Less Lazy

I’ve been really slacking for the past few days. I’m awfully sorry about that. Let me go see what I “wrote”…

Wow. Drum major essay. Very short anecdote. Awkward story about drinking. Very long anecdote. Medium-length anecdote.

Who’s letting me get away with this crap? Hey, One-Person-Who-Reads-My-Blog! Keep me on track, would you?

–Oh, dear. Facebook is like a trap of endless pain for me. A girl posted on my friend’s wall and Everything She Wrote Had A Capital Letter Because It Was That Important. See how annoying that is to look at? There’s a thing called proofreading, ladies. Give it a shot.

Well, my friend instant-message’d me last night to tell me that she had a new book by our favorite author and thankfully, this one–unlike the last one she lent me–doesn’t contain any completely unexpected soft-core porn. So hey, why don’t I read it?

She gave me the book today, and I knew as soon as I looked at it that our beloved authoress, Meg Cabot–who endearingly resembles a younger version of my eighth grade English teacher–was getting sucked onto the bandwagon of contemporary fiction.

I knew about her “adult vampire romance novel”, and I would have none of it. Mostly because the last time I read one of her “adult romance novels”, my childhood wanted to have its metaphorical-stomach pumped after reading her little smut-scene. Seriously, she’s been one of my favorite authors since I read All American Girl in fourth grade. The book was way too mature for me, which I realized when I read it again in eighth grade and saw all the blatant sexuality woven throughout.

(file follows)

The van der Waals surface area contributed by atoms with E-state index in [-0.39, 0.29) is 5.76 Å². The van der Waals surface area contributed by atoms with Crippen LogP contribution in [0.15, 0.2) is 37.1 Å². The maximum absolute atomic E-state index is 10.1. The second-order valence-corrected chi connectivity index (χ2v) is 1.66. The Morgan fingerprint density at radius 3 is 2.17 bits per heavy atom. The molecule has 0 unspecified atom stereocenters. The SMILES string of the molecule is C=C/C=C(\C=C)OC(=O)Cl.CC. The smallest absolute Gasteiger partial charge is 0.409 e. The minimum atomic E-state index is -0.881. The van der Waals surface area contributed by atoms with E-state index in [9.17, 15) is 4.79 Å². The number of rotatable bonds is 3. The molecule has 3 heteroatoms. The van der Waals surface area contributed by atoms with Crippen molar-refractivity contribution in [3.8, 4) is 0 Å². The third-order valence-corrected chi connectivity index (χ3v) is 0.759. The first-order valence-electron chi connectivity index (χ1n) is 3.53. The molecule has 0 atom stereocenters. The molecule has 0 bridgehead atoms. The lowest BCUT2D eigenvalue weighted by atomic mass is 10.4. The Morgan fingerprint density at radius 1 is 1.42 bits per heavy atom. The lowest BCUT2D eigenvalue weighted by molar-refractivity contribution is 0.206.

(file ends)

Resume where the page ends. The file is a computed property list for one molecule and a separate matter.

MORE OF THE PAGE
Anyway, I continued to love her as I devoured The Princess Diaries and Mediator series’, as well as the “Airhead” trilogy and Avalon High and Teen Idol, two of her slightly older young adult books. I managed to find the sequel to All American Girl, which is Ready Or Not, and I loved it to death. I tried to start reading the “Boy Book” series, but I couldn’t stand the email-format, so I dropped it. I nearly read her bizarre historical fiction, Ransom My Heart, but I never got around to checking it out. I borrowed Queen of Babble–the one with the smut in it–and loved it, and I plan on reading the rest of the sequels to it.

This new one, though… I was shocked to see that she would–so soon after her foyer into the super-mainstream world of vampires–jump into the Greek mythology craze, too. But she did. Abandon is “the myth of Persephone… darkly reimagined.” Also, “Meg Cabot is the master of her genre,” raves Publishers Weekly.

I won’t say that I don’t like it, though. On the contrary, I find it quite engaging. And Meg! If, somehow, you’re reading this! I love you! Forever and always, Meg Cabot! My faith in you is not one easily shaken, and besides, I like this book anyways.

Okay, that’s done. Well, I was planning on doing a little modernly-twisted-Greek-myth thing for my story of the day, but then I thought it was cheesy. I realized, however, that no matter how cheesy, it was still very late at night and I’d like to get some sleep, so I’ll do it anyways.

(Forgive me, it WILL be marching-band-related; it’s what’s on the mind right now)